Ammati also collaborates with government institutions, researchers, NGOs, IGO’s and public and private institutions. Engaging these stakeholders in the food chain has allowed Ammati to promote sustainable consumption of indigenous foods in Ghana.

Products Covered and Markets

Fonio is an indigenous cereal that does not contain any gluten and has a high quantity of fiber, iron, amino acids, protein, potassium among other nutrients – granting it a superfood. Ammati produces 100%, non-GMO DIM Fonio without any additives, which can easily replace maize or rice in any meal. The DIM Fonio is marketed for its use in preparing local and continental dishes, including Dim Fonio salad, waakye, aroni and jollof – all recipes available on Ammati’s website.

DIM Fonio can be found both on local and export market. Ammati is exporting Fonio to the USA, Italy, UK, Switzerland and Canada, and is beginning to sell in South Africa as well.

Ammati is dedicated to reviving and adding value to sustainably grown crops – strengthening the resilience of rural communities and the environment.

DIM Fonio is sourced for its high quality standards. Ammati produces their Fonio under high strict hygienic conditions, meeting both local and international standards. The company is certified by the Ghana Standards Authority, Food and Drugs Authority (FDA) Ghana, USDA Organic and EcoCert.

Innovations: Milestones and Expansion Plans

In addition to its focus on women, Ammati wants to ensure that future generations can continue to thrive in the agricultural sector. The company has its own 1000 hectares of farmland where they promote family farming by registering families to farm on this land, and here, youth can learn from parents and benefit from training and demonstration. These family farms also ensure sustainable incomes, and provide highly nutritious food to homes.

AMAATI has a target of reaching 1 million hectares of sustainable, regenerative farmland by 2030, and requires the further support of partnerships and financial supports.

Success Factors and Lessons Learned

Salma attributes three main factors to Ammati’s success and the company’s ability to scale up: the focus on Fonio, fostering partnerships and catering to the needs of their farmers. Ammati is involved in every element of the Fonio value chain, from supporting the farmers, buying their Fonio, adding value in the factory and marketing the products. While the company has done research and development into other innovative products, the focus of putting time and resources on developing just the Fonio products to a point where they know they are financially independent, is one of the ways that they have been able to scale up faster and grow. Dedicating their resources on developing the value chain of Fonio is critical, as Fonio not as accessible as maize or soya beans, so there needs to be a lot of effort, through demonstrations for example, to promote this cereal.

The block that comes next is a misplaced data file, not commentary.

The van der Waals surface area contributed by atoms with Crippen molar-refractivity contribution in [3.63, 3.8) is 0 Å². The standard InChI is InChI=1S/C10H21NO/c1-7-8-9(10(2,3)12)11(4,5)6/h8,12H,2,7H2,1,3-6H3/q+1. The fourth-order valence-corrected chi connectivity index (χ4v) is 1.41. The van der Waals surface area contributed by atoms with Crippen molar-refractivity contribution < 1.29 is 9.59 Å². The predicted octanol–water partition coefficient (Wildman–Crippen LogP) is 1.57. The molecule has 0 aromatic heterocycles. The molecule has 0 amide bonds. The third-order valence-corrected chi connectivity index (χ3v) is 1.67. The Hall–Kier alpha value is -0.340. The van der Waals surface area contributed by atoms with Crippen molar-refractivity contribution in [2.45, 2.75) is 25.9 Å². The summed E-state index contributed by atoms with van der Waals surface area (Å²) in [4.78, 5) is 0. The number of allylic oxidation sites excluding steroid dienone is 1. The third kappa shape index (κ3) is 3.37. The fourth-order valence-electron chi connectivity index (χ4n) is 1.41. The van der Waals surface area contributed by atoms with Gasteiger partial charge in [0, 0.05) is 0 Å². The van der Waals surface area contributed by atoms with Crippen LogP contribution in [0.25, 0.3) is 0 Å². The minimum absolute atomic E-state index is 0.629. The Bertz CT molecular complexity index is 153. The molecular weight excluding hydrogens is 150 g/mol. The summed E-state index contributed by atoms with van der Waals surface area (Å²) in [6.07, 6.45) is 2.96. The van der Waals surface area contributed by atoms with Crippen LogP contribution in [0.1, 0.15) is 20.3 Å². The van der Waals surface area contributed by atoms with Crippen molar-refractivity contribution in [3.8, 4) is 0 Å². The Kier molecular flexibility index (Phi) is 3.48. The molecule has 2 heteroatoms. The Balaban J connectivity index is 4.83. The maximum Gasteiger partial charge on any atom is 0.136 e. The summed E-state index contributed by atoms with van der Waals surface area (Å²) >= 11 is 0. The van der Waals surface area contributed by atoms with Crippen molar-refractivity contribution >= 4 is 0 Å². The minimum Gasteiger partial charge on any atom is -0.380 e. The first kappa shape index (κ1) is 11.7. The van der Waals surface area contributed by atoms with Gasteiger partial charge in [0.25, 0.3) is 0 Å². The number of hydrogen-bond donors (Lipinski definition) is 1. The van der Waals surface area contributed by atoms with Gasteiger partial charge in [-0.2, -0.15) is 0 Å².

Apart from being highly focused, the success of Ammati is also attributed to partnerships. The company works with other NGOs and other international organizations who have similar objectives, as well as developing relationships on the market spectrum through networking with highly successful organizations and entrepreneurs.

Lastly, the growth of AMAATI is connected to the women and the smallholder farmers they support. Instinctively, it is beneficial to identify the needs of the farmers. This has been one of the best ways to get women to participate and be highly motivated to do so, which has influenced the growth of the company. When the women come onboard, they are growing together with the company, and the value that these relationships creates is very important to Ammati.

AMAATI has received numerous awards for their work in regenerating degraded lands, nourishing people through high quality local foods, and empowering women in societies throughout West Africa. This includes the Resilience Award Winner, 2020 by Swiss Re Foundation, and the SEED Award Recipient for Sustainable Agriculture in 2016, among others.